The last thing that I loved at some point in my life, hadn’t encountered in a while, and decided to “revisit” this year is the cartoon Robin Hood, which I hadn’t seen probably since childhood.  I must have watched it a hundred times as a kid, my grandfather always close by, sometimes singing along and laughing.  He and one of his close childhood friends had acted in a school play of the Robin Hood tale, so I think he has a special regard for the story.  And, of course, now so do I.  With the oddball mix of American Southern and British actors voicing the anthropomorphized animal characters, Robin Hood was just as fun and sweet and charming as I remember it being 20 years ago.


The Ten Best Gilmore Girls Episodes

The Gilmore Girls series, much like a fantastic Thanksgiving dish, came with a delicious mixture of ingredients that combined to make a perfect show. Take a sweet, strong bond between young mom Lorelai and her teen daughter, Rory. Add in some savory conflict between Lorelai and her well-to-do parents. Smear on a backdrop of a town of seriously quirky characters who do things like hold wakes for cats and debate about town troubadours. Stir in generous amounts of romance, the forbidden and the slow-burn and everything in-between. Season with witty humor and cultural references to everything from David Bowie to classic literature to Absolutely Fabulous.

It always made for a great watch, and that’s why G.G. Andrew and I are so excited to see the new Gilmore Girls episodes coming to Netflix this week! In our enthusiasm for all things Gilmore, we’ve rewatched the best moments of the series to bring you our top ten Gilmore Girls episodes, complete with recaps of why they’re so essential to the series.

Season 1 Episode 9, “Rory’s Dance”
Rory’s first formal dance at Chilton!  This episode is full of great Rory moments and life lessons.  Rory, initially reluctant to go, decides to attend after Lorelai convinces her not to skip the dance–or anything else in life–because she’s afraid.  Tristan torments Rory one second, gazes longingly at her the next, and later gets into a fight with Dean over her.  Emily chides Rory that you don’t go running out the door when a boy honks for you.  Dean is in top form too: he doesn’t want to go, doesn’t want to wear a suit, and doesn’t want to dance, yet does all of these things for Rory.  And when she asks if he’s her boyfriend, he replies, “I am if you want me to be.”  At the end, Rory and Dean fall asleep overnight at Miss Patty’s dance studio, which causes two epic fights: first between Lorelai and Emily, and then between Lorelai and Rory.  Both are heartbreaking and real and give us great insight into the three generations of Gilmore women. Read more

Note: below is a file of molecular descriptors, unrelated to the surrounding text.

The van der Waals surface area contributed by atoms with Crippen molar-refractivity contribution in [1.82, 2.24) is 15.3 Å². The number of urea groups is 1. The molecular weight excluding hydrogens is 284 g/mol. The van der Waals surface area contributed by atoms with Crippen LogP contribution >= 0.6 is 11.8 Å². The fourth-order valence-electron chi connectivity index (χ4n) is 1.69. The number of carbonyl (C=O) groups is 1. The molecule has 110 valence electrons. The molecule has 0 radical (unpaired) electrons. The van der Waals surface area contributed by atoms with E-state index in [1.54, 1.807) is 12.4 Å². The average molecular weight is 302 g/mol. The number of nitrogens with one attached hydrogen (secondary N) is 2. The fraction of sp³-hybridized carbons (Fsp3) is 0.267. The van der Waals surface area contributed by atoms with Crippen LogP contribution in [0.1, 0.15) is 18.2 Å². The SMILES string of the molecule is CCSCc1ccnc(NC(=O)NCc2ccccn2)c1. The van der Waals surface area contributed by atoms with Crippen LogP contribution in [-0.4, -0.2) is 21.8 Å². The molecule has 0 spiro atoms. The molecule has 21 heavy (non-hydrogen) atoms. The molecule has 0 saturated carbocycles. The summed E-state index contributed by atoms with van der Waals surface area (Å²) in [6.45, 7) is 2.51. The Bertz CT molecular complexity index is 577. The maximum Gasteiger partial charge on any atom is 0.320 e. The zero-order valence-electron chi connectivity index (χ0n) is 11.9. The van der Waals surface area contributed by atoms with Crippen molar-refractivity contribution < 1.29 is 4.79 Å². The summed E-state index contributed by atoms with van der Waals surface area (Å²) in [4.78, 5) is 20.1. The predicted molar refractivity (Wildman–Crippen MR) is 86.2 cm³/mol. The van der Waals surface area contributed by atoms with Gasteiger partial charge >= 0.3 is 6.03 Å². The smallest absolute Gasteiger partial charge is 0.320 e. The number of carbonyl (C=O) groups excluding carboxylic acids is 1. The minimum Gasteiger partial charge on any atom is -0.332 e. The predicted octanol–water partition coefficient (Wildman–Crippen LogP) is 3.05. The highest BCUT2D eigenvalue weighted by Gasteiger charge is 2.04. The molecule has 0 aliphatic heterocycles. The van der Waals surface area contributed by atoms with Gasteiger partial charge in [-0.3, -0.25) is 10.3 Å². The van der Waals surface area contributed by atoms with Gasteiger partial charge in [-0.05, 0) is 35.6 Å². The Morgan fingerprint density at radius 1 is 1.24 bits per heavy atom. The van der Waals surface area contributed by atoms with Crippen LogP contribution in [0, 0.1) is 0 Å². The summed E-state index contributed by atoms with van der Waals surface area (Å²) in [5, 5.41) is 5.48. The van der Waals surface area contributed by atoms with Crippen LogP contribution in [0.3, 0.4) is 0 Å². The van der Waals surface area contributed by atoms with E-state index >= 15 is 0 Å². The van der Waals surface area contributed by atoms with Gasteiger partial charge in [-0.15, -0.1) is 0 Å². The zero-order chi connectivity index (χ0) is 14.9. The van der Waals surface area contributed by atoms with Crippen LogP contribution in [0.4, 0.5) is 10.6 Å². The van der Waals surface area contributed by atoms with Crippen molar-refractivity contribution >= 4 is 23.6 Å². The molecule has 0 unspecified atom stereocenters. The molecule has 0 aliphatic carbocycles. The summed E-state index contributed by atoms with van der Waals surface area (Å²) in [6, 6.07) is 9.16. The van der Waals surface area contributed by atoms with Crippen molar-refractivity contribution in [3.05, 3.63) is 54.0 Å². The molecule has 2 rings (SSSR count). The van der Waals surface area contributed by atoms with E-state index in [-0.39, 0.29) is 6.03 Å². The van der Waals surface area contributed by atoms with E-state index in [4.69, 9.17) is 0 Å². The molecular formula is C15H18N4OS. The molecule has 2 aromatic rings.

Year of Revisiting #15 – Bridget Jones

“I like you very much … just as you are.”

After reading Mad About the Boy and seeing Bridget Jones’s Baby, which was charming and delightful (I may have teared up a time or two), I was feeling nostalgic for early Bridget Jones. It had been years since I’d seen her.

Bridget Jones’s Diary and Bridget Jones: The End of Reason were like old friends popping into my television with warmth, comfort, and humor. Disappointed in love and harangued by friends and family over marriage and babies, Bridget is a hero for every 30-something singleton who spends her nights alone guzzling wine in a matching pajama set. Bridget is not desperate, but she is uncertain and a little insecure, which drives her to be silly, ridiculous, and needy at times. I adore her.

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Year of Revisiting #14 – I Love Lucy

“Being his girl Friday’s not so bad.  It’s what you have to go through Saturday and Sunday.”

I finally finished watching the last 3 seasons of I Love Lucy when the show became The Lucy-Desi Comedy Hour.  The last time I consumed this much Lucy I was a teacher grading papers for about a million hours per week and needing something enjoyable and undemanding in the background.  For whatever reason my DVD player at the time wouldn’t play the Comedy Hour episodes properly, so I never got to the end.

I love this show.  As a kid, I wanted to live on the world of I Love Lucy.  I literally cried when I found out Lucy and Desi in real life ended up divorcing.  Their bond seems to have remained even after their divorce, though.  I remember seeing footage of Desi, much older, singing the theme song on some late night talk show.  I’ve searched for the video repeatedly and can’t find it, but I’m pretty sure this is the audio.